PNAS 2013 110 (37) E3468-E3476; published ahead of print July 22, 2013, doi:10.1073/pnas.1212083110
Synthesizing cognition in neuromorphic electronic systems
Emre Neftci, Jonathan Binas, Ueli Rutishauser, Elisabetta Chicca, Giacomo Indiveri, and Rodney J. Douglas
Neuromorphic emulations express the dynamics of neural systems in analogous electronic circuits, offering a distributed, low-power technology for constructing intelligent systems. However, neuromorphic circuits are inherently imprecise and noisy, and there has been no systematic method for configuring reliable behavioral dynamics on these substrates. We describe such a method, which is able to install simple cognitive behavior on the neuromorphic substrate. Our approach casts light on the general question of how the neuronal circuits of the brain, and also future neuromorphic technologies, could implement cognitive behavior in a principled manner.
The quest to implement intelligent processing in electronic neuromorphic systems lacks methods for achieving reliable behavioral dynamics on substrates of inherently imprecise and noisy neurons. Here we report a solution to this problem that involves first mapping an unreliable hardware layer of spiking silicon neurons into an abstract computational layer composed of generic reliable subnetworks of model neurons and then composing the target behavioral dynamics as a “soft state machine” running on these reliable subnets. In the first step, the neural networks of the abstract layer are realized on the hardware substrate by mapping the neuron circuit bias voltages to the model parameters. This mapping is obtained by an automatic method in which the electronic circuit biases are calibrated against the model parameters by a series of population activity measurements. The abstract computational layer is formed by configuring neural networks as generic soft winner-take-all subnetworks that provide reliable processing by virtue of their active gain, signal restoration, and multistability. The necessary states and transitions of the desired high-level behavior are then easily embedded in the computational layer by introducing only sparse connections between some neurons of the various subnets. We demonstrate this synthesis method for a neuromorphic sensory agent that performs real-time context-dependent classification of motion patterns observed by a silicon retina.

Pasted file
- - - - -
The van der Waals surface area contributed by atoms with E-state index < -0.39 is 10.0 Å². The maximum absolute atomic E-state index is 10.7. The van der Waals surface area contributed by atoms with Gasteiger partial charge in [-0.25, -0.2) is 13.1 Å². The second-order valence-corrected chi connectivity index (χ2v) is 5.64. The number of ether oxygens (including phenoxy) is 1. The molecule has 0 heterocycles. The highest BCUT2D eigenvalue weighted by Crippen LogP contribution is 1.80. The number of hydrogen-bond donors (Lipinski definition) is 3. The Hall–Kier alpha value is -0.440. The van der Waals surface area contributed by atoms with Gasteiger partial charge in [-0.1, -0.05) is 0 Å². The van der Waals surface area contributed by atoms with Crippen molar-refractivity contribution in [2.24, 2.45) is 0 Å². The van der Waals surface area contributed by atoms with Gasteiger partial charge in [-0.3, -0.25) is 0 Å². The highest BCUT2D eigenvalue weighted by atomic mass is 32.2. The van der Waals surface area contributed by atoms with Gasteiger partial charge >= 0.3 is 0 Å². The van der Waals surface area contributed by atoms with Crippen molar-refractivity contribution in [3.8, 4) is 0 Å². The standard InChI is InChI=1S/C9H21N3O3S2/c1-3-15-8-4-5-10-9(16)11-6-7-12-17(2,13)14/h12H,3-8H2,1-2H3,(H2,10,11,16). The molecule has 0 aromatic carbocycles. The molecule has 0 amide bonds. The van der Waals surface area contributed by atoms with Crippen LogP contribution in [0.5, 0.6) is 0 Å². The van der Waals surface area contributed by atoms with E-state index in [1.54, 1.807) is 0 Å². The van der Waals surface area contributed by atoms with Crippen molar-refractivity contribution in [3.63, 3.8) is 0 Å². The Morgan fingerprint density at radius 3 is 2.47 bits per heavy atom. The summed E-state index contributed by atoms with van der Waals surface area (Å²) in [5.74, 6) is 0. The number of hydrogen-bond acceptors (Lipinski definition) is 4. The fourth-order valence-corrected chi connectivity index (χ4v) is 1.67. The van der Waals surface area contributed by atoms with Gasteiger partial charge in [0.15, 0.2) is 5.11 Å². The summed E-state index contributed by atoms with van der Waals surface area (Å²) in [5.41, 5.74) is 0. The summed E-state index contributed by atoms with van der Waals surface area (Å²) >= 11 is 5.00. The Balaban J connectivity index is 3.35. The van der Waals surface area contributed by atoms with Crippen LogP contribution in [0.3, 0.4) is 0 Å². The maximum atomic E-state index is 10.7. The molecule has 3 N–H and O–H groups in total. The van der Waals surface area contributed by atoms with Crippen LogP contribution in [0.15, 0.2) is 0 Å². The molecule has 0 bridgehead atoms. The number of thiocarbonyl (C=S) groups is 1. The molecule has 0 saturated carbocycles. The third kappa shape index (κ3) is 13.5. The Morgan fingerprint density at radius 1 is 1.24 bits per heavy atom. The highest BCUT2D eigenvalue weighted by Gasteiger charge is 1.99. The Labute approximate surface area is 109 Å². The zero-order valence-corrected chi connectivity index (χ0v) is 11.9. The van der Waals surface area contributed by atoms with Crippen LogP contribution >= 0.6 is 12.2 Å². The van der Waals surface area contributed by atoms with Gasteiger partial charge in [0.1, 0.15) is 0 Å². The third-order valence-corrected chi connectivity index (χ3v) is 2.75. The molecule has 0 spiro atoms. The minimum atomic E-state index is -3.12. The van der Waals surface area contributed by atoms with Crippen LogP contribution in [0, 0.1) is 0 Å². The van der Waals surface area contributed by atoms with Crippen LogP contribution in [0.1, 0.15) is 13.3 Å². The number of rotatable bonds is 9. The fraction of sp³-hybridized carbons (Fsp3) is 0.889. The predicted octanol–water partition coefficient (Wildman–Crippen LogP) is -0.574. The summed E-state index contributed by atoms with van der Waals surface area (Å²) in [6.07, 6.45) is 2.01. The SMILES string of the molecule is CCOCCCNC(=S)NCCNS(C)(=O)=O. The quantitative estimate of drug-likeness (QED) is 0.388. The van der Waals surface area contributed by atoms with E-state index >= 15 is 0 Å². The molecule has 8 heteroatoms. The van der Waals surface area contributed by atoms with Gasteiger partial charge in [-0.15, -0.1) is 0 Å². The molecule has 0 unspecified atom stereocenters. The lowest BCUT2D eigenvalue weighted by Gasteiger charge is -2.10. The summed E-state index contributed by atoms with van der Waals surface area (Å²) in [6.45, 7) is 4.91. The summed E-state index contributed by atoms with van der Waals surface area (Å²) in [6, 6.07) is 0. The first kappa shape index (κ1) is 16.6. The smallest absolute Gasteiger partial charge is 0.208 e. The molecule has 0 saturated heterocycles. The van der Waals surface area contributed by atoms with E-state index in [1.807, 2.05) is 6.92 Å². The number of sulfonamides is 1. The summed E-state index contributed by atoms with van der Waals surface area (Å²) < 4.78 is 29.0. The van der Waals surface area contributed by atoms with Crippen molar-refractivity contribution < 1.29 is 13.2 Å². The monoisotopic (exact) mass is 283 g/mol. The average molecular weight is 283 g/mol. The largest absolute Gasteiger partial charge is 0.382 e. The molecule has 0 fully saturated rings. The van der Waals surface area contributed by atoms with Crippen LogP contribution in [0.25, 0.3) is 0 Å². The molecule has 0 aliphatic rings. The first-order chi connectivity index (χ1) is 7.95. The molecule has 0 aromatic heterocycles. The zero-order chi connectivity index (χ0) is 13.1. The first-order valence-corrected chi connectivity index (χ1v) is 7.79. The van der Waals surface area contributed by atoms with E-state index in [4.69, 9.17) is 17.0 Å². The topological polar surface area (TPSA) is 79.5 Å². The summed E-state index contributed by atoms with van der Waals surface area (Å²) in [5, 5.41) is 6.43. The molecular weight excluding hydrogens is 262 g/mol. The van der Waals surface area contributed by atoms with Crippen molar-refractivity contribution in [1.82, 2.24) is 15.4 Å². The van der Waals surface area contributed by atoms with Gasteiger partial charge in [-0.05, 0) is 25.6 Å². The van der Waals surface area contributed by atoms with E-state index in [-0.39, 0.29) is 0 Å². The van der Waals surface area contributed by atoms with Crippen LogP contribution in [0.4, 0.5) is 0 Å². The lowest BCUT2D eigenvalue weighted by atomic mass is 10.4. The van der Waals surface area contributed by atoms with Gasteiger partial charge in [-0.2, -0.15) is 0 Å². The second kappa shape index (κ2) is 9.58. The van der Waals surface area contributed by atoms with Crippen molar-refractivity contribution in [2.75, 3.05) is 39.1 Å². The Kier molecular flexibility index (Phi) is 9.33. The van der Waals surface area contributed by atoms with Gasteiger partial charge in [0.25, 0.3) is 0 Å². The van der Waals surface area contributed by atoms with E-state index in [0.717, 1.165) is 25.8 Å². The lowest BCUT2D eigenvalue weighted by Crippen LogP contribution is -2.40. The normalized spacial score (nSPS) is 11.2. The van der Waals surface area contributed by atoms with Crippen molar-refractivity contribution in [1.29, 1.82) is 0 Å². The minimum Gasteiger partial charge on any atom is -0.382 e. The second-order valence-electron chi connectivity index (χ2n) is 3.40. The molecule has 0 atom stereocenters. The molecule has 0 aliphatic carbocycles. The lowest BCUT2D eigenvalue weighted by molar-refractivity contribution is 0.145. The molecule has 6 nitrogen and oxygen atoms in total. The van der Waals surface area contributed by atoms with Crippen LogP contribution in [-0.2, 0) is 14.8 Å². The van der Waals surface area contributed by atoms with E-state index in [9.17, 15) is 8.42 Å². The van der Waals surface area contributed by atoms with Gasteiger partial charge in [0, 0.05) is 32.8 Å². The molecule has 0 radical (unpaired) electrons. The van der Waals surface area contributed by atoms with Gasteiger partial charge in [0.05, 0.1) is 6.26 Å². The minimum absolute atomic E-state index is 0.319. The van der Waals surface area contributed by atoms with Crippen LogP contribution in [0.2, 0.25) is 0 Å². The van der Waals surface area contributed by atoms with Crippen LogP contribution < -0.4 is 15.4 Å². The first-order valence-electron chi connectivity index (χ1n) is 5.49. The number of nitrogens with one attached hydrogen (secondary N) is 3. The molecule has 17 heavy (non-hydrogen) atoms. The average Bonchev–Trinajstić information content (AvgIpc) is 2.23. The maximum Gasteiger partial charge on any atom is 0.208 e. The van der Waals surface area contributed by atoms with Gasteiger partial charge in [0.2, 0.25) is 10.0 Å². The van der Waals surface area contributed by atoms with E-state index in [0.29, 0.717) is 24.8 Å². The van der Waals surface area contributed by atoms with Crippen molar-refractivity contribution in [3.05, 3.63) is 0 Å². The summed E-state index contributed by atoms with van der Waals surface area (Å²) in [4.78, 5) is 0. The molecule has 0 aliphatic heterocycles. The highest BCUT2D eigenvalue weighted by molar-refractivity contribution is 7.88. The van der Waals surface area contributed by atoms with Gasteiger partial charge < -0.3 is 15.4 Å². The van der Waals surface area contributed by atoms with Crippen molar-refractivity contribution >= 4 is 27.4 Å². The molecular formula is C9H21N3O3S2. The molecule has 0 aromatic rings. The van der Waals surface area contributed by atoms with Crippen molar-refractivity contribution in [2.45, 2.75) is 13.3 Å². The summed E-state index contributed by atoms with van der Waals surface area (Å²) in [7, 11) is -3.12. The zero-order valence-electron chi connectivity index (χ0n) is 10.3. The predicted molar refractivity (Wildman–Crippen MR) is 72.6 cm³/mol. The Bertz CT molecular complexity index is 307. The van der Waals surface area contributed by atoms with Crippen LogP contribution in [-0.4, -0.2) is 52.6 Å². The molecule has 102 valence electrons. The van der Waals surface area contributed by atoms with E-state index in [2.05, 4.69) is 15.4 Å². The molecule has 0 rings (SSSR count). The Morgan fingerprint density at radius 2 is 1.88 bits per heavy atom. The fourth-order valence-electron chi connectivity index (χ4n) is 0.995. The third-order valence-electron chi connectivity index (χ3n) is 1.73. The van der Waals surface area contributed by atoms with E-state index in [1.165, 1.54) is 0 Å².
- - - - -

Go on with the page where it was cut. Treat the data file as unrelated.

"Our key insight in dealing with such systems is that the uncertain hardware elements should by simple local mappings contribute to a more computationally stable intermediate layer. In our example, it is this intermediate abstract neural architecture that couples the behavioral model to the hardware (or even biological) neuronal implementation. This intermediate layer serves three purposes. First, it provides computational primitives on which behaviors are easily cast and learned. Second, these primitives provide basic signal processing properties necessary for steering and stabilizing processing such as signal gain, signal restoration (17), and multistability (45). Finally, the layer of primitives hides the details and variability of the neuronal hardware implementation from the behavioral level. Biology may have discovered a similar strategy, for example in the neocortex, which appears to be a sheet of essentially similar local circuitry that can be configured to satisfy a variety of processing tasks (12)."
"Overall, the important insight of this paper is that the abstract layer composed of sWTA provides reliable processing on the unreliable underlying neuromorphic hardware, while simplifying the programming of high-level behavior. This approach is analogous to the manner in which software is used to program and compile computational processes in general purpose digital computers, except that the underlying neuromorphic hardware is radically different from digital ones in both system concept and electronic implementation. The approach is sufficiently general to be used on a wide range of electronic neural networks that have reconfigurable synaptic weights and reprogrammable connectivity (6, 7, 61)."
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